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New Blood Test May Detect Alzheimer's 8 Years Earlier

 Alzheimer’s disease is a mental disorder that commonly leads to dementia, ruining a patient's thought processes, clouding their memory, and altering their behavior. No cure has been developed thus far, and even though symptoms develop over a number of years, there isn't much that can be done to completely halt progression once it has been detected.
 
Blood Test

However, catching it early, before becoming overwhelmed by debilitating symptoms, may allow treatment to actually slow the disease's progression. Incredibly, a team of European scientists have come up with a new type of blood test, that is able to identify Alzheimer’s years earlier.

Here's how it works: Up to 20 years before Alzheimer's symptoms appear, structural changes begin to take place in your brain. Amyloid plaque tends to build up in the brain, yet the only way to detect it is to have an expensive scan or an invasive test undertaken. Unfortunately, this is only something that usually happens after a patient has exhibited severe symptoms.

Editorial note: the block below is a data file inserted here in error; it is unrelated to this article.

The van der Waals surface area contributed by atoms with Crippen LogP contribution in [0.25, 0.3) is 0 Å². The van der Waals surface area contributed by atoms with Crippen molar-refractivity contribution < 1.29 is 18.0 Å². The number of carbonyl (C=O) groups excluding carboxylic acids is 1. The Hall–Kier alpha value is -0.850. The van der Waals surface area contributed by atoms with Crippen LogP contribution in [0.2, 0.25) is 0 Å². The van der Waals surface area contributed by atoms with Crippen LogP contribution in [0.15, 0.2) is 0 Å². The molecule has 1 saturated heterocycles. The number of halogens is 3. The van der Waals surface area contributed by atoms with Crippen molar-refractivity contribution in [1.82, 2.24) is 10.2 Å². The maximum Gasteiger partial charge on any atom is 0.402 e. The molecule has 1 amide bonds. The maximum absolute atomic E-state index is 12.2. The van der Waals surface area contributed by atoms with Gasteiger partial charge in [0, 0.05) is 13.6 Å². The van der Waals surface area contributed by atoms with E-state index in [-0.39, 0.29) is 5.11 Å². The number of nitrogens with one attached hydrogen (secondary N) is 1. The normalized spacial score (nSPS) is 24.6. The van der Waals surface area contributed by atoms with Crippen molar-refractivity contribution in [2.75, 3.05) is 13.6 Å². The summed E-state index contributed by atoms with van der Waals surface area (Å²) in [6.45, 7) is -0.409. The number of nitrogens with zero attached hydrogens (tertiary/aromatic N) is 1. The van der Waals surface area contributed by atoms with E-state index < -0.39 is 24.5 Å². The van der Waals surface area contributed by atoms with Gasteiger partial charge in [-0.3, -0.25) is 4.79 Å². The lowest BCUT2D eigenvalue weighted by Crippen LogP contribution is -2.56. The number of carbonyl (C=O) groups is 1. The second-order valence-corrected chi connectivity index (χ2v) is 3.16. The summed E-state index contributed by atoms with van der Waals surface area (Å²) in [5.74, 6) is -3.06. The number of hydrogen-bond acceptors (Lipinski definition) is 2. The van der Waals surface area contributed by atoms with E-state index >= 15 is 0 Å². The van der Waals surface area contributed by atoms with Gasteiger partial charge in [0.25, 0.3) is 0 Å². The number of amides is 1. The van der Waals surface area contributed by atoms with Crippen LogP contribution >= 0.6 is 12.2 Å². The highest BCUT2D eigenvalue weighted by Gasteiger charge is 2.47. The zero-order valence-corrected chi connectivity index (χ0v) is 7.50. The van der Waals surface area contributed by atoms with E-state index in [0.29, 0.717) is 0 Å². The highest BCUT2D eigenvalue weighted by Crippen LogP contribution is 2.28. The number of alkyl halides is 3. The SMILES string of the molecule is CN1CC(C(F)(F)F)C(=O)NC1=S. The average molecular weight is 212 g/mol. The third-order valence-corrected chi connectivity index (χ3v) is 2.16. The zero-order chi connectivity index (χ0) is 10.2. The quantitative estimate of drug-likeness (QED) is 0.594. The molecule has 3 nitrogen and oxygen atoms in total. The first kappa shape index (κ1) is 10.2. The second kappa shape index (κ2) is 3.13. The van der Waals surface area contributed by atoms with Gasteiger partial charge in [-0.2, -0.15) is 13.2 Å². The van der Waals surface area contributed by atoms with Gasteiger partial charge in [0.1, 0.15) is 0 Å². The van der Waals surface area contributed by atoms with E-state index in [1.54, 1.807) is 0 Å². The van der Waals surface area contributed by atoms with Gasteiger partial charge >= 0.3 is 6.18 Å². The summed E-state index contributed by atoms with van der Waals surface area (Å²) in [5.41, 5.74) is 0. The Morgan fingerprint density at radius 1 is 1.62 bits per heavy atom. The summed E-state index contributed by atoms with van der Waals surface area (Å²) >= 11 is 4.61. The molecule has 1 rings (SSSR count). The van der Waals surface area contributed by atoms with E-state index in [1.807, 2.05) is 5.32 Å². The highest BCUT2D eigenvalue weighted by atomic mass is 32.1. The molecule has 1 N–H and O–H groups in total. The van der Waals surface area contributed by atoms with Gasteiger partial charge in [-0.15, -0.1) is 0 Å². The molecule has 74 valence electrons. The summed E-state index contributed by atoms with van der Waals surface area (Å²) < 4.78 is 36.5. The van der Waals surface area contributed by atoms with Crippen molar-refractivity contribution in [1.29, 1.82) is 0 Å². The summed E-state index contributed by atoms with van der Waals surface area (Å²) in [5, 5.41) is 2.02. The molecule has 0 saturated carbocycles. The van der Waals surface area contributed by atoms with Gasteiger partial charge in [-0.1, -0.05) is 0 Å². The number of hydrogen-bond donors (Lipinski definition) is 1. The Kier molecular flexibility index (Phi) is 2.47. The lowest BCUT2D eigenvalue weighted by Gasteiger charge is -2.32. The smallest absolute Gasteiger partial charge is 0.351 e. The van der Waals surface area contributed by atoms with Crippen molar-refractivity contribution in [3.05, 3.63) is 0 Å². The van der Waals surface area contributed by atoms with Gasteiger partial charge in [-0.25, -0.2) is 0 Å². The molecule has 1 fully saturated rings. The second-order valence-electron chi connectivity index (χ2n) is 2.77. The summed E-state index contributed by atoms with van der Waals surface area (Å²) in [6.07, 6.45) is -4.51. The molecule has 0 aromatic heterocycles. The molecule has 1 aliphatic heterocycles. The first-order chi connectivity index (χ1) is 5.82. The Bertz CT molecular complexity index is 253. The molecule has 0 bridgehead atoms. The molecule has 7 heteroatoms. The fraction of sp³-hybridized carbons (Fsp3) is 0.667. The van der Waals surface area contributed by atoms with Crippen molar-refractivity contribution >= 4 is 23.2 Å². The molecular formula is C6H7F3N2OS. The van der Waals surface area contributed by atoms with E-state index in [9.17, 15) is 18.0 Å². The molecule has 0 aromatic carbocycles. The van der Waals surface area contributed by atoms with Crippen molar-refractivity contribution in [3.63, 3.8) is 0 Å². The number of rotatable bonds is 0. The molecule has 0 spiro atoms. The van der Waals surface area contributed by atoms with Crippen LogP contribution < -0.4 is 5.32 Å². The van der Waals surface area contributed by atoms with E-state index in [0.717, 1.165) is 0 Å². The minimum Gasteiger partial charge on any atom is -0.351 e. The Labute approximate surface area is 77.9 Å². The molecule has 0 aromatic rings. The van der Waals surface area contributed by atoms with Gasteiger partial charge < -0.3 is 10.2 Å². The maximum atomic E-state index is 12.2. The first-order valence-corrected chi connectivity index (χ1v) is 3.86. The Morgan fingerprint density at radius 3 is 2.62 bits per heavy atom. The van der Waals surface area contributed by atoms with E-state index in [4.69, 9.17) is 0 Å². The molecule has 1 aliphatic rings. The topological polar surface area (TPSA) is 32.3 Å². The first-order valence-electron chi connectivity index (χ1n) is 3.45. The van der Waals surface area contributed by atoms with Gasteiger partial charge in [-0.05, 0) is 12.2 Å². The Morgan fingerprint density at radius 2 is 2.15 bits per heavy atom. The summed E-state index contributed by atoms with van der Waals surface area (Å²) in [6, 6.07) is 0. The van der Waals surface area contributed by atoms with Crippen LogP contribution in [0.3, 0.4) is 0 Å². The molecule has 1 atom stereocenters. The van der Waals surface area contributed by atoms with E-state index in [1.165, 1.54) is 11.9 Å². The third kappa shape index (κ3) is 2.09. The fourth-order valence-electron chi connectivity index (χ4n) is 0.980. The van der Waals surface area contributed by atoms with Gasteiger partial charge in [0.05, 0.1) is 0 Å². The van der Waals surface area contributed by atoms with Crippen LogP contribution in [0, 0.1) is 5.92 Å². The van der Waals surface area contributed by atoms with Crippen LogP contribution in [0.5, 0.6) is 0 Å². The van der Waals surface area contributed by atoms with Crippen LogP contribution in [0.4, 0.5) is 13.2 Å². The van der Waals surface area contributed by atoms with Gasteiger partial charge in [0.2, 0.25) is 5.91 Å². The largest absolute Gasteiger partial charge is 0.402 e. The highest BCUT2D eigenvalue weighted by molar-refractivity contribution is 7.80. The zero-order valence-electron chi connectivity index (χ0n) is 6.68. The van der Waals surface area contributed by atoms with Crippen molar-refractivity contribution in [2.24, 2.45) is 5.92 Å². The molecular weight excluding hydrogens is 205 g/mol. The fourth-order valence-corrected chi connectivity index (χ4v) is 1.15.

Blood Test
 
In a recent study, Dr. Klaus Gerwert and his team of researchers managed to distinguish between the misfolded amyloid beta that forms brain plaque and the regular amyloid beta that should be present in a person's blood. He first tested it out on people with mild symptoms of Alzheimer's. He found that he was able to reliably identify the misfolded plaque in most people whose scans revealed a plaque build-up in the brain.
Blood Test

Dr. Gerwert then tested 65 archived blood samples of patients who would go on to develop Alzheimer's years later. To improve the procedure's accuracy, he also screened samples from an additional 809 healthy adults. The test was found to be able to correctly identify people with Alzheimer's over 70% of the time. Incredibly, it was found that it could do so even up to 8 years before a person is diagnosed with Alzheimer's.

Before being available for use on the general public, this blood test will first have to undergo larger scale testing. The team's research will also be used to help test an early blood test for Parkinson’s Disease, too.

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